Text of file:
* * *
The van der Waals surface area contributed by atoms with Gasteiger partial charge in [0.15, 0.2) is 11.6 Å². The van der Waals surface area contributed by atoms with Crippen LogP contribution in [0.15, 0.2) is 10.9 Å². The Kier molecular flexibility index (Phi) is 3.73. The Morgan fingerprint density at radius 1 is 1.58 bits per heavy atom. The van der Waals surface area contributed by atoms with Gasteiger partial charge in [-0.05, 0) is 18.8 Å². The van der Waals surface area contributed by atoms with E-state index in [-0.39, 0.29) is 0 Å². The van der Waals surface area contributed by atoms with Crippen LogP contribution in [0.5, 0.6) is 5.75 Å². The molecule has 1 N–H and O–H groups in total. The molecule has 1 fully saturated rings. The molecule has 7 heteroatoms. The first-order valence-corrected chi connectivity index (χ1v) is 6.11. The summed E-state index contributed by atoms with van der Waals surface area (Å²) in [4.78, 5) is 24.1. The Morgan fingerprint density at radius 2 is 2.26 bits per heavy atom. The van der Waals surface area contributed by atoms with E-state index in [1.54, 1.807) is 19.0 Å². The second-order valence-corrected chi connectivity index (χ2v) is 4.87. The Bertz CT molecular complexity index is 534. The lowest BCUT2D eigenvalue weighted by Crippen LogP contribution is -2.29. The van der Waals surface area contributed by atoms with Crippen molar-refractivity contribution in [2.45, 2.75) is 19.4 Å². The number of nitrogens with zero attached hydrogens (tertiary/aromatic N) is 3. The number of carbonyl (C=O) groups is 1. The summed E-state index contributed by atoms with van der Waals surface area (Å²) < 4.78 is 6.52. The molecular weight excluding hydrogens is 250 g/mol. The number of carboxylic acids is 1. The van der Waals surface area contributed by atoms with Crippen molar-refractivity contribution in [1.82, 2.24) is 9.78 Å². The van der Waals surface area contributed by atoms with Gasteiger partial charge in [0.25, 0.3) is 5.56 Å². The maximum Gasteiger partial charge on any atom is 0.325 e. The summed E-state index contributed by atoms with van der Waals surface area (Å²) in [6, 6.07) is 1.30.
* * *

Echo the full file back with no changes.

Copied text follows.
The van der Waals surface area contributed by atoms with Gasteiger partial charge in [0.15, 0.2) is 11.6 Å². The van der Waals surface area contributed by atoms with Crippen LogP contribution in [0.15, 0.2) is 10.9 Å². The Kier molecular flexibility index (Phi) is 3.73. The Morgan fingerprint density at radius 1 is 1.58 bits per heavy atom. The van der Waals surface area contributed by atoms with Gasteiger partial charge in [-0.05, 0) is 18.8 Å². The van der Waals surface area contributed by atoms with E-state index in [-0.39, 0.29) is 0 Å². The van der Waals surface area contributed by atoms with Crippen LogP contribution in [0.5, 0.6) is 5.75 Å². The molecule has 1 N–H and O–H groups in total. The molecule has 1 fully saturated rings. The molecule has 7 heteroatoms. The first-order valence-corrected chi connectivity index (χ1v) is 6.11. The summed E-state index contributed by atoms with van der Waals surface area (Å²) in [4.78, 5) is 24.1. The Morgan fingerprint density at radius 2 is 2.26 bits per heavy atom. The van der Waals surface area contributed by atoms with E-state index in [1.54, 1.807) is 19.0 Å². The second-order valence-corrected chi connectivity index (χ2v) is 4.87. The Bertz CT molecular complexity index is 534. The lowest BCUT2D eigenvalue weighted by Crippen LogP contribution is -2.29. The van der Waals surface area contributed by atoms with Crippen molar-refractivity contribution in [2.45, 2.75) is 19.4 Å². The number of nitrogens with zero attached hydrogens (tertiary/aromatic N) is 3. The number of carbonyl (C=O) groups is 1. The summed E-state index contributed by atoms with van der Waals surface area (Å²) < 4.78 is 6.52. The molecular weight excluding hydrogens is 250 g/mol. The number of carboxylic acids is 1. The van der Waals surface area contributed by atoms with Crippen molar-refractivity contribution in [1.82, 2.24) is 9.78 Å². The van der Waals surface area contributed by atoms with Gasteiger partial charge in [0.25, 0.3) is 5.56 Å². The maximum Gasteiger partial charge on any atom is 0.325 e. The summed E-state index contributed by atoms with van der Waals surface area (Å²) in [6, 6.07) is 1.30.